Reprinted from Yes, That Too
Trigger Warning: Quiet Hands
Trigger Warning: Quiet Hands
In my token Autistic speech (yes, I would replace my approved presentation with that at the last second if I thought I was being used as a token, BE WARNED,) one of the things I mentioned was that I would fail special needs kindergarten. (I was mainstreamed and there wasn't an issue.)
You see the posters of "proper listening" in your child's classroom? I can't do it. I would, legitimately, fail your child's kindergarten special ed class, today. I am not even joking. They would hold me back and I would be the adult who couldn't even pass kindergarten.
Despite my statement that I wasn't joking, I doubt you believed it. Maybe you thought I was exaggerating?
Image description: A poster with heading "Whole Body Listening!" and subheading "Larry wants to remind you to listen with your entire body." There is a picture of a young boy on the left, and on the right there are things to be done with each part, next to icons representing that body part: Eyes=Look at the person talking to you, Ears=Both ears ready to hear, Mouth=Quiet-no talking, humming, or making sounds, Hands=Quiet in lap, pockets or by your side, Feet=Quiet on the floor, Body=Faces the speaker, Brain=Thinking about what is being said, Heart=Caring about what the other person is saying.
And now, here's why I would fail special needs kindergarten:
- Larry wants to remind you to listen with your entire body: UM. NO.
One listens by using the brain to interpret and pay attention to the
information coming in from the ears. My hands can't listen. I am a
literalist, and I would bring this up. I actually knew that when I was the right age for kindergarten, too. So there's that.
- Eyes=Looking at the person talking to you: As long as the general
area of the person is good enough and they don't demand that it's
actually their eyes, I can manage this one, usually. Enough to have
managed in mainstream classes where they aren't always focused on it,
but probably not enough for a special needs kindergarten where it's one
of the big focuses. (Look, look, look!)
- Ears=Both ears ready to hear: Not an issue, generally, but I haven't
the foggiest how they assess that one. You can't look at my ears and
tell when they are ready to hear or not, and sometimes being ready to
hear and understand requires covering them to reduce the volume. Which they would probably consider not ready to hear.
- Mouth=Quiet-no talking, humming, or making sounds: As far as I go,
that works fine. I could do that when I am supposed to be listening.
That's like, the only one which is easy to verify that is not an issue.
- Hands=Quiet in lap, pockets, or by your side: I can't do that,
and I have better things to do than waste time and energy trying. It's
also abusive to demand it. No, really. Go read Quiet Hands. But
as far as I can't do it goes: I'm in college. I still can't do it. I
have to doodle or something. Sewing, knitting, or making chainmail seem
to work best, since I don't have to think about what I'm doing with my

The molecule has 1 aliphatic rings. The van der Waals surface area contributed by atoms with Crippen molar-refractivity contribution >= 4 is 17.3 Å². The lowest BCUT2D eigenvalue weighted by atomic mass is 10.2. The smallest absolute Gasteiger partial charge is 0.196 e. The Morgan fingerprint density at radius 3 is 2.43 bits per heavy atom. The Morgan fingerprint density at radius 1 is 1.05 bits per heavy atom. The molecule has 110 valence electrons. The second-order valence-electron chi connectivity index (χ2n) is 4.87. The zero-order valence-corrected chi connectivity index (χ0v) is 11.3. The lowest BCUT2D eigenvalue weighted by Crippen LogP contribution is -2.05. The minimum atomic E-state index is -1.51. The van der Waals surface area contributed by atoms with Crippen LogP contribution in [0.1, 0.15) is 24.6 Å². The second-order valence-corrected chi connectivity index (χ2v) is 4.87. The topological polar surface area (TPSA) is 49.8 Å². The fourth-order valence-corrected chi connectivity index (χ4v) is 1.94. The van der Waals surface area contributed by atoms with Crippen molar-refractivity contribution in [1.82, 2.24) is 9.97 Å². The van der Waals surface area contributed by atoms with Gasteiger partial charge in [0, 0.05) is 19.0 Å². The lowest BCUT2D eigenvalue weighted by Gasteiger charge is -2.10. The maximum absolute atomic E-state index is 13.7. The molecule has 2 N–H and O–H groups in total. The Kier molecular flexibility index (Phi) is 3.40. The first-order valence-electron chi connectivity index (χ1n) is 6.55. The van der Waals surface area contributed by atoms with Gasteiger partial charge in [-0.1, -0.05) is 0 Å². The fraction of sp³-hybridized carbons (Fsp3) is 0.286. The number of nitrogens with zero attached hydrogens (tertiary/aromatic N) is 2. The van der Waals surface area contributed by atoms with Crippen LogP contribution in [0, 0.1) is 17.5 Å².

hands and can still participate in class discussions. And yes, people
tried to teach me not to do this. It didn't work. The worst I ever dealt
with as far as quiet hands in class was probably the time in Hebrew
school when my teacher kept confiscating whatever object on my desk I
was fidgeting with. In the end, she took my pen. Yes, really. A
teacher took away my writing implement in class in an attempt to get me
to sit still. Obviously, it didn't work. There was a string tie on my
shorts, and I played with that instead. She threatened to cut the
strings off, and I told her she'd be buying me a new pair of shorts if
she did. She did not make good on her threat.
- Feet=Quiet on the floor: I can't do that one, either. I rock my
feet, jiggle a leg, or sit on my feet. Or I W-sit. Yeah, I'm a W-sitter.
Yes, I still do it. No, I don't have problems from it. People never
made a fuss about that one. I didn't even know it was "bad" until one
day in speech therapy when the therapist made comment on it. (I had
trouble with the "r" sound for a long time. Actually, I still do. I just
learned how to make the Chinese "r" sound and no one notices the
difference so I use it all the time.)
- Body=Faces the speaker: I can do it, but I don't understand the
point. This one wouldn't be a direct contribution to failure, though,
since, you know, can do it.
- Brain=Thinking about what is being said: Ok, yeah, that's a thing. I can do it. One problem: There is no way for an educator to check if this is the case.[No, really. Testing me later with something written tests memory, putting me on the spot tests languaging on demand, there is no test that only checks if you were thinking about it at the time and can't be spoofed by thinking about it later]
- Heart=Caring about what the other person is saying: MY HEART DOESN'T CARE ABOUT THINGS. My brain does. I will now proceed to be distracted by this issue because I am autistic and technicalities like that bother me. Whoops. Also, it has the same issue as brain.
We've got eight bullet points, only one of which is a thing you can check that is important for my ability to listen, so this isn't exactly the epitome of helpfulness. And three of the things are actively bad, are things where if they were to be part of what I get evaluated on, I would fail. You thought I was exaggerating when I said I would fail special needs kindergarten? If I couldn't use my articulateness to type my way out of it, that would be exactly what happened.